Castles and Fortresses
MasyafMasyaf is a castle in Syria dating back to the Byzantine era. It is situated in the lush Orontes Valley, 40 miles to the west of Hama. It served to protect the trade routes to cities further inland such as Banyas. The castle itself stands about 20 meters above the surrounding plain.Krak des ChevaliersKrak des Chevaliers (also Crac des Chevaliers, “fortress of the knights” in a mixture of Arabic and French) was the headquarters of the Knights Hospitaller in Syria during the Crusades. It was also called in Arabic Ḥiṣn al-Akrād, قلعة الحصن, “fortress of the Kurds.”The castle is located east of Tripoli in the “Homs Gap,” atop a 650-meter high cliff along the only route from Antioch to Beirut and the Mediterranean Sea. The original fortress had been built in 1031 for the emir of Aleppo. It was captured by Raymond IV of Toulouse early in 1099, during the First Crusade, but was abandoned when the Crusaders continued their march to Jerusalem. It was reoccupied again by Tancred, Prince of Galilee in 1110. Raymond II, count of Tripoli, gave it to the Hospitallers in 1144.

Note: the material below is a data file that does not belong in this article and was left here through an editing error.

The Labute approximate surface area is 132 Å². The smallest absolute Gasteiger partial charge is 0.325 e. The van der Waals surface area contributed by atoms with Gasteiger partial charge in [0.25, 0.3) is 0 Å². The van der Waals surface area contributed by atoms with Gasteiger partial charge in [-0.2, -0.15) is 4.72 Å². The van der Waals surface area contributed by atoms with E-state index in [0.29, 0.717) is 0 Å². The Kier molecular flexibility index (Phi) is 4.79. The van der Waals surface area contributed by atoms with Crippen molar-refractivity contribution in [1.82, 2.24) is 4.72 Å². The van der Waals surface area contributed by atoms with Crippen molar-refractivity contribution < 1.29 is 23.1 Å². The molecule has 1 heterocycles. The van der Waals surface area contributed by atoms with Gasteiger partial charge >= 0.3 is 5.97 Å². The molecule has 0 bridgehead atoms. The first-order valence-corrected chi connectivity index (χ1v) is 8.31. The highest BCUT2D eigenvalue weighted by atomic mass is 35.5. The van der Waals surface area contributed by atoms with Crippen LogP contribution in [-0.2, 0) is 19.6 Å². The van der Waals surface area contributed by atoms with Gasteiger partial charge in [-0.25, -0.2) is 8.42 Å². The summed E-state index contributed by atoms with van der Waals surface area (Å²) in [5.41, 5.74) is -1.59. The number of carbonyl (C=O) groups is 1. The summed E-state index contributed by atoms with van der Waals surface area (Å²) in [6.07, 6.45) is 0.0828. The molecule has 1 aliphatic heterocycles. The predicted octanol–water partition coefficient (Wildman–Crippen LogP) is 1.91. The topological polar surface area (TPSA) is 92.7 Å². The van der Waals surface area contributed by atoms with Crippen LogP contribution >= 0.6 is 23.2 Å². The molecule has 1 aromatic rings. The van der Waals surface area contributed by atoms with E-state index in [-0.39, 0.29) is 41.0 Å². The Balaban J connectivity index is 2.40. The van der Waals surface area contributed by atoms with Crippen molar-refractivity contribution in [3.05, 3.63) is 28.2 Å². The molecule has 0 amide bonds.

Margat also known as Marqab (from the Arabic Qalaat al-Marqab, “Castle of the Watchtower”) was a Crusader fortress in modern Syria. It was one of the major strongholds of the Knights Hospitaller.Margat was located on a hill about 500 metres above sea level, formed by an extinct volcano on the road between Tripoli and Latakia, overlooking the Mediterranean Sea
Chastel Blanc (called by the natives, ‘the White tower’) was built by the Knights Templar on already existing fortifications. There were other fortifications in Safita in addition to the tower, however, the tower is the only fortification that has lasted all this time even surviving an earthquake in 1202. The tower was built on the highest of Safita’s three hills, and offers a commanding view of the surrounding countryside. It has a height of 30 meters, a width of 50 meters, a length of 70 meters.The structure was constructed with limestone blocks, and the flooring is covered with big stone plates. The tower has two floors, the ground floor contains the chapel of St. Michael, surviving from the Crusader era. The second floor, which can be reached by a flight of partially destroyed stairs, contains many small windows that were used by archers to defend the tower. The ceiling of the tower is supported by many robust columns. There is a big bell on the eastern wall and its sound can be heard up to 5 kilometers from Safita. Another flight of stairs are found on the second floor, that can be taken to the roof of the tower. From the roof, one can see the snow-covered mountains of Lebanon, as well as Tripoli. The Mediterreanean sea and the Krak des Chevaliers are also visible. During French colonialism, efforts were made to restore the tower, causing great discomfort to the villagers that lived very close to it.